This week we talk about advancement. How it can affect behaviour, what forms it often takes, and when it’s required (and not required).

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  1. This episode hasn’t shown upon g+ yet so I’m forced to come comment here (what a tough life).

    Great episode. Advancement is definitely something I’d kind of taken for granted as a necessary part of RPGs.

    Alex commented on her friend with the brain injury who has had a transitional (transformational?) experience. I was talking recently with a friend about playing FATE. I mentioned that next time I play I really want to take some big consequences and have to deal with them in-game. I think this transitional advancement is kind of what I was trying to express a desire to see in his next game

    The first time I encountered the “gain experience on a failed roll” mechanic (an Apocalypse game for me, not Burning Wheel), I was floored. I mean, of course that’s how you should gain experience! Why had it never occurred to me before?! That encourages risk taking, reduces useless grinding, and best of all, gives mechanical value to failure!

    I think I disagree with Alex’s assertion that all character effort being rewarded with advancement is a bad thing. Obviously it is unrealistic. The world is full of unappreciated hard work. But I think that is one of the major draws of gaming, creating a world where your efforts do have value (even just fictional value).

    Lastly, thanks for answering my question, even if it was an answer I expected/dislike. “Keep trying stuff and eventually something good will happen” seems to sum up the advice given in most. How much easier life would be if you could always prescribe a list of tasks that, when completed, would have a predictable result for any desired outcome in life.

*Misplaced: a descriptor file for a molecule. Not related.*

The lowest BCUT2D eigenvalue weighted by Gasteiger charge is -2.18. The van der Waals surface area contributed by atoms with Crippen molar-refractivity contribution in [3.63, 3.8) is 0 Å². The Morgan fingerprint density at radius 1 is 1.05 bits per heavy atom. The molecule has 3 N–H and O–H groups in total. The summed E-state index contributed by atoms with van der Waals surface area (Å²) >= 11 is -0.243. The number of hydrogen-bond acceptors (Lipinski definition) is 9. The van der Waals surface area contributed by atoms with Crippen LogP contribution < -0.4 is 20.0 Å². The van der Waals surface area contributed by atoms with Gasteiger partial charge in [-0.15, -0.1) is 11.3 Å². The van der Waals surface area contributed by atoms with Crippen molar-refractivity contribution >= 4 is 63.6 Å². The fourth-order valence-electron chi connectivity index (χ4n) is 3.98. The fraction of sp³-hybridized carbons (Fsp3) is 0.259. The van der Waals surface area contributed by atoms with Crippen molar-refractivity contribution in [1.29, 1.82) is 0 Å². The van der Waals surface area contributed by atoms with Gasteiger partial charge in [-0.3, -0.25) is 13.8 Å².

1. Thanks for your comments, Matt. I think the “learn from failure” mechanic makes for an ah-ha moment for a lot of gamers. Though it seems I didn’t explain my stance on linear advancement well enough – I don’t object to it because it’s unrealistic, I object to it because the idea that hard work leads to success and success is always the result of hard work is a pervasive and oppressive myth that I actively want to dismantle.

      Sorry I didn’t have better advice on finding LARPs, though! I hope you do find a group 🙂



      1. So is linear advancement more acceptable if it’s clearly recognized as a fantasy element? I guess you kinda mentioned in a previous episode that you don’t care much for RPGs as escapism anyway.

        As a side note, you should devote a whole episode to LARP hosting issues once you ha e a few more under your belt (or maybe have your friend on as a guest). I organized and ran a western murder mystery 2 years ago (my only forray into LARPing so far). It was fun but most of my players didn’t really “get it” and it was A LOT of work and kind of expensive.


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